At the top of the hole, men and children poured buckets of the pungent water into makeshift troughs for the camels, goats and donkeys to drink from. These animals are the nomadic tribe’s livelihood.
In their polygamous society, camels are used as dowry when a man wants to make a woman his wife. Men take as many wives as they can afford and girls are believed to be ready for marriage as soon as they hit puberty, despite Kenyan law stating both men and women must be 18 before they can wed.
Meanwhile, goats – and their blood – are a main food source for the tribe.
The animals can also be sold for weapons, which are now much needed to protect the tribe from livestock raids by other groups. Men in the village, which is more than 50 miles southeast of a flowing river in the town of Lodwar, are having to trek as far as the Ugandan border to graze their animals and conflicts have occurred.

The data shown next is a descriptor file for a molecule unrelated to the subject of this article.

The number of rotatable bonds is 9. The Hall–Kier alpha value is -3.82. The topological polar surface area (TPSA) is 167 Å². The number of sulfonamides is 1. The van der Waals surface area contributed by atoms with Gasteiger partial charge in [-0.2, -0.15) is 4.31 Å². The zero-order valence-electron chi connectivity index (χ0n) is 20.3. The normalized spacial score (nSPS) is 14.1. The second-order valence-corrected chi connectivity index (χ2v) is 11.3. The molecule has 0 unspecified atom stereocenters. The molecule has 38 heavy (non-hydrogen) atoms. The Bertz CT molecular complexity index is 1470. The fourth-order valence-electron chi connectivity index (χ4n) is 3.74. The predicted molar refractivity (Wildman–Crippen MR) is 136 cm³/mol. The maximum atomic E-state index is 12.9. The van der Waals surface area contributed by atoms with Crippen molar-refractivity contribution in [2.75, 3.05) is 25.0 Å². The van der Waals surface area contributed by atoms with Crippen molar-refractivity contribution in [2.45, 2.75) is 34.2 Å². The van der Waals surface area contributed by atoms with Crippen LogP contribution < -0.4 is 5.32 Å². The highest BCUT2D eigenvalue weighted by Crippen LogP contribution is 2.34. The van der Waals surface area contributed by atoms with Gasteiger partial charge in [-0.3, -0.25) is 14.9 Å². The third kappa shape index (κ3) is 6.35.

We spoke to a mother-of-eight named Nakunyuko Lomaritoi, with the help of the local government chief Simon Moya acting as a translator, who told us how she had recently lost her daughter for two days while she was out searching for water.
‘I have 46 donkeys and drive them for three miles to get water,’ she explained. Remarkably in this arid landscape, the child was found alive and the pair were reunited.
Another family’s story had no such happy ending. One father told us how his son died when they were out grazing their goats away from home and ran out of water.
Incidents of male suicides have also been reported, along with thousands of animal deaths. Many of the tribe are unaware of the concept of climate change and still believe that there is a curse and a sacrifice is needed to cure the drought.